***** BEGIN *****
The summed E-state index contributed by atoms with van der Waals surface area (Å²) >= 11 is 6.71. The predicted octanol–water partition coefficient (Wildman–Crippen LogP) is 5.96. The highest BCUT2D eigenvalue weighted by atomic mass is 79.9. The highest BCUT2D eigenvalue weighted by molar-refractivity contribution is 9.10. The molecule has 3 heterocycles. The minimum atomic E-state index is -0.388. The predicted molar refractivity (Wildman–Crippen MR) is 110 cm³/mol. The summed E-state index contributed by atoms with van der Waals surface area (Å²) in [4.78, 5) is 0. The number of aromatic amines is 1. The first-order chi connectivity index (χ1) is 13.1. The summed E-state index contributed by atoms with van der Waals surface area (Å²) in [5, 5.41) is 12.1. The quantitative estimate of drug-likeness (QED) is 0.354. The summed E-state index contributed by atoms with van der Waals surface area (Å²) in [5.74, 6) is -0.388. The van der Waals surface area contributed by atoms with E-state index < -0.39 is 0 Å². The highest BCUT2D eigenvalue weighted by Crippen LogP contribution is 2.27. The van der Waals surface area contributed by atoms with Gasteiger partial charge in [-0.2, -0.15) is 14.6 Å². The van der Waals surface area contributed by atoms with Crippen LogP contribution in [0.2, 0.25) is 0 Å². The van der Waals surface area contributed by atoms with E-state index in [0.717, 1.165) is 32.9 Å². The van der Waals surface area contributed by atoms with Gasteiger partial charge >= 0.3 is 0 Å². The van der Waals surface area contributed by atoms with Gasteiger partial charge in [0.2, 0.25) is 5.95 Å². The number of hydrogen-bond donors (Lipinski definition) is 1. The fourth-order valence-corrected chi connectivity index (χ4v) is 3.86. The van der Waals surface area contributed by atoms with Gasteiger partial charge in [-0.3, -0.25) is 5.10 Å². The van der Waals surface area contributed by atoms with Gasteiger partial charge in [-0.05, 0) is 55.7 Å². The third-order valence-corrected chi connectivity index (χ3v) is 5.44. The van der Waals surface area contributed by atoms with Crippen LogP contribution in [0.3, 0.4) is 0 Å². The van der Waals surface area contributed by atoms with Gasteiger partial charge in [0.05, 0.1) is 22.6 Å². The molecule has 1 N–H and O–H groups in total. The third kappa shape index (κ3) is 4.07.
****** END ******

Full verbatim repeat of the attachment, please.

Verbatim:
The summed E-state index contributed by atoms with van der Waals surface area (Å²) >= 11 is 6.71. The predicted octanol–water partition coefficient (Wildman–Crippen LogP) is 5.96. The highest BCUT2D eigenvalue weighted by atomic mass is 79.9. The highest BCUT2D eigenvalue weighted by molar-refractivity contribution is 9.10. The molecule has 3 heterocycles. The minimum atomic E-state index is -0.388. The predicted molar refractivity (Wildman–Crippen MR) is 110 cm³/mol. The summed E-state index contributed by atoms with van der Waals surface area (Å²) in [4.78, 5) is 0. The number of aromatic amines is 1. The first-order chi connectivity index (χ1) is 13.1. The summed E-state index contributed by atoms with van der Waals surface area (Å²) in [5, 5.41) is 12.1. The quantitative estimate of drug-likeness (QED) is 0.354. The summed E-state index contributed by atoms with van der Waals surface area (Å²) in [5.74, 6) is -0.388. The van der Waals surface area contributed by atoms with E-state index < -0.39 is 0 Å². The highest BCUT2D eigenvalue weighted by Crippen LogP contribution is 2.27. The van der Waals surface area contributed by atoms with Gasteiger partial charge in [-0.2, -0.15) is 14.6 Å². The van der Waals surface area contributed by atoms with Crippen LogP contribution in [0.2, 0.25) is 0 Å². The van der Waals surface area contributed by atoms with E-state index in [0.717, 1.165) is 32.9 Å². The van der Waals surface area contributed by atoms with Gasteiger partial charge >= 0.3 is 0 Å². The van der Waals surface area contributed by atoms with Gasteiger partial charge in [0.2, 0.25) is 5.95 Å². The number of hydrogen-bond donors (Lipinski definition) is 1. The fourth-order valence-corrected chi connectivity index (χ4v) is 3.86. The van der Waals surface area contributed by atoms with Gasteiger partial charge in [-0.3, -0.25) is 5.10 Å². The van der Waals surface area contributed by atoms with Gasteiger partial charge in [-0.05, 0) is 55.7 Å². The third-order valence-corrected chi connectivity index (χ3v) is 5.44. The van der Waals surface area contributed by atoms with Crippen LogP contribution in [0.3, 0.4) is 0 Å². The van der Waals surface area contributed by atoms with Gasteiger partial charge in [0.05, 0.1) is 22.6 Å². The molecule has 1 N–H and O–H groups in total. The third kappa shape index (κ3) is 4.07.